Jos de Vries The Retail Company: "The Russian revolution in retail"

by Irina Bolotova, retail strategy consultant for Jos De Vries the Retail Company in Russia.

Let me tell you a story about Russian retail – one of the most rapidly developing and interesting markets at the moment. Do you know something about Soviet retail? I do, I remember it very well. It’s unforgettable when there is absolutely nothing in the stores! No bread, no milk, no meat... To buy food, people had to stand in queues for hours. Maybe they were lucky and there would be enough food for the family today, maybe not.
At that time being a salesman in a store or a manager in a warehouse was a very prestigious job; it meant free access to many goods. People were ready to overpay or bribe to get certain products or the clothes they needed. This situation was caused by failing production and distribution politics and resulted in a total crisis in the Soviet system. In 1991, the Soviet Union came crashing down. Nobody could imagine how it would develop in the future.

crazy 1990
When the Russian borders opened, a massive inflow goods followed. For the first time in their lives, most people could taste products from abroad. Despite high inflation and the majority of the population’s very low income, everyone wanted to buy and taste new products from abroad. Coca-Cola, Snickers, chewing gum – it was all so new and attractive for us!
Everybody tried to be a businessman. People with money invested in clothes from China or Turkey and sold it quickly in the market place. Nobody cared about quality, only the cheap price mattered. It was a time of fast and high-risk money. And it was the time that most modern retail companies started. We call this period “Crazy 1990”. Most people continued to buy everything on the markets or in small kiosks until the first supermarkets opened in 1996. There were no special retail technologies or good lay-outs. Only price and assortment were important.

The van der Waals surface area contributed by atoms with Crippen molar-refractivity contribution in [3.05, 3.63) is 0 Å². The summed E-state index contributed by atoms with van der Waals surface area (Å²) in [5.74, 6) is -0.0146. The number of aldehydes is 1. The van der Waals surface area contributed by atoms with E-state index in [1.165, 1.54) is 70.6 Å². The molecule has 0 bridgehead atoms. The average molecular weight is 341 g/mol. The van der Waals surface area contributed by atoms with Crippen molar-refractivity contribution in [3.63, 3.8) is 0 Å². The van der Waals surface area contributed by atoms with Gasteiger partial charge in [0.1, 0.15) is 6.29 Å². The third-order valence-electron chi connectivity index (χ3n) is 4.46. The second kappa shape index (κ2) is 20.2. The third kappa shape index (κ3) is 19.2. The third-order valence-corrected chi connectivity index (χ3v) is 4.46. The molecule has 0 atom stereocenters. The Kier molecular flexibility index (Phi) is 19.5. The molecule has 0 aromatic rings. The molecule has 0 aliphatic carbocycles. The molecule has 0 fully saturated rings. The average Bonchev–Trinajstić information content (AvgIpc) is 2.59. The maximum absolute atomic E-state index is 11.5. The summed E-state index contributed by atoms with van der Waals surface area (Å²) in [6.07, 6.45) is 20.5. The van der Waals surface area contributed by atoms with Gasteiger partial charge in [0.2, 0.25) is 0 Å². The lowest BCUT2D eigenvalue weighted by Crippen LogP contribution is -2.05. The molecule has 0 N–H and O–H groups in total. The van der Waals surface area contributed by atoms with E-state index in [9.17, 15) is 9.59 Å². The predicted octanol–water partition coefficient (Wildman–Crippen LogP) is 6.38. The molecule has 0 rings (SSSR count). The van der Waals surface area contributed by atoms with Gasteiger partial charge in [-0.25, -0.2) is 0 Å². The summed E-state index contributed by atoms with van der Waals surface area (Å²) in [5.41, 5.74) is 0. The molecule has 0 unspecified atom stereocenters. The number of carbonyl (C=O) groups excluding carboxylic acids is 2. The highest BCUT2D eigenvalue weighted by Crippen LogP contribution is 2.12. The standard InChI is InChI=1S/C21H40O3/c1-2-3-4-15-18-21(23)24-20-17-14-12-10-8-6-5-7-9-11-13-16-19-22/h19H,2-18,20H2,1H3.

Today, Russian retail remains one of the most rapidly developing and specific markets. The official sales volume in 2006 was 150 billion dollars. Unofficial statistics estimate that number is closer to 240 billion. The modern retail formats have a market share of only 15% of the entire retail market. This shows competition between modern stores is not very strong yet. It also means that Russian retail is not consolidated at all. In fact, there are no chain stores in Russian cities. The reason for this is the enormous distance between cities, placing sever strains on distribution systems. But Russian retail is developing very quickly and retailers are studying and learning to build stores that match European standards. Product and service quality are becoming increasingly important.. Stores need an efficient lay-out, a strong corporate identity and added value compared with competitors. It is predicted the Russian retail market will be the fifth largest rapidly development market in the world by 2011. Hypermarket formats are also set to take a leading part, with an increase in their numbers of 40% per year.

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